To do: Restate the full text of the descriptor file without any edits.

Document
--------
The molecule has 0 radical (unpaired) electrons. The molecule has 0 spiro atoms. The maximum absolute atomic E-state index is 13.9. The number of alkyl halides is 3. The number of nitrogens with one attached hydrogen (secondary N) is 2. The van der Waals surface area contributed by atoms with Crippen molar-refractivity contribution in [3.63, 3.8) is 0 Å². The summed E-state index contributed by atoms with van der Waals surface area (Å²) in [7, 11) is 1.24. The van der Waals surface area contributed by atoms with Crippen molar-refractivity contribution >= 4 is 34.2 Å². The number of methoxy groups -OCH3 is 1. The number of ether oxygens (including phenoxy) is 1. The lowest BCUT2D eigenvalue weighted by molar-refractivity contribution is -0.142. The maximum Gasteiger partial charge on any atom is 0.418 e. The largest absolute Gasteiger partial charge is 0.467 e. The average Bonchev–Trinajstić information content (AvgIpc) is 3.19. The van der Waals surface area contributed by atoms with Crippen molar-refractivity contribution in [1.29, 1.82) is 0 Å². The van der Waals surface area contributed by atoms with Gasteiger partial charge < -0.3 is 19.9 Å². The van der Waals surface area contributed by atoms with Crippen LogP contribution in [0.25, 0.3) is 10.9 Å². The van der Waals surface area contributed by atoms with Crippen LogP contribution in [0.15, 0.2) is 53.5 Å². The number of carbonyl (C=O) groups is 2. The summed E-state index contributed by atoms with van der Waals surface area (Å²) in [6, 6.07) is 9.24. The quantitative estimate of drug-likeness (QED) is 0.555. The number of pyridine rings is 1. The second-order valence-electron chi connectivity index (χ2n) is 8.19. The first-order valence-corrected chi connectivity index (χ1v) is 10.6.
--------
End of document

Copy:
The molecule has 0 radical (unpaired) electrons. The molecule has 0 spiro atoms. The maximum absolute atomic E-state index is 13.9. The number of alkyl halides is 3. The number of nitrogens with one attached hydrogen (secondary N) is 2. The van der Waals surface area contributed by atoms with Crippen molar-refractivity contribution in [3.63, 3.8) is 0 Å². The summed E-state index contributed by atoms with van der Waals surface area (Å²) in [7, 11) is 1.24. The van der Waals surface area contributed by atoms with Crippen molar-refractivity contribution >= 4 is 34.2 Å². The number of methoxy groups -OCH3 is 1. The number of ether oxygens (including phenoxy) is 1. The lowest BCUT2D eigenvalue weighted by molar-refractivity contribution is -0.142. The maximum Gasteiger partial charge on any atom is 0.418 e. The largest absolute Gasteiger partial charge is 0.467 e. The average Bonchev–Trinajstić information content (AvgIpc) is 3.19. The van der Waals surface area contributed by atoms with Crippen molar-refractivity contribution in [1.29, 1.82) is 0 Å². The van der Waals surface area contributed by atoms with Gasteiger partial charge < -0.3 is 19.9 Å². The van der Waals surface area contributed by atoms with Crippen LogP contribution in [0.25, 0.3) is 10.9 Å². The van der Waals surface area contributed by atoms with Crippen LogP contribution in [0.15, 0.2) is 53.5 Å². The number of carbonyl (C=O) groups is 2. The summed E-state index contributed by atoms with van der Waals surface area (Å²) in [6, 6.07) is 9.24. The quantitative estimate of drug-likeness (QED) is 0.555. The number of pyridine rings is 1. The second-order valence-electron chi connectivity index (χ2n) is 8.19. The first-order valence-corrected chi connectivity index (χ1v) is 10.6.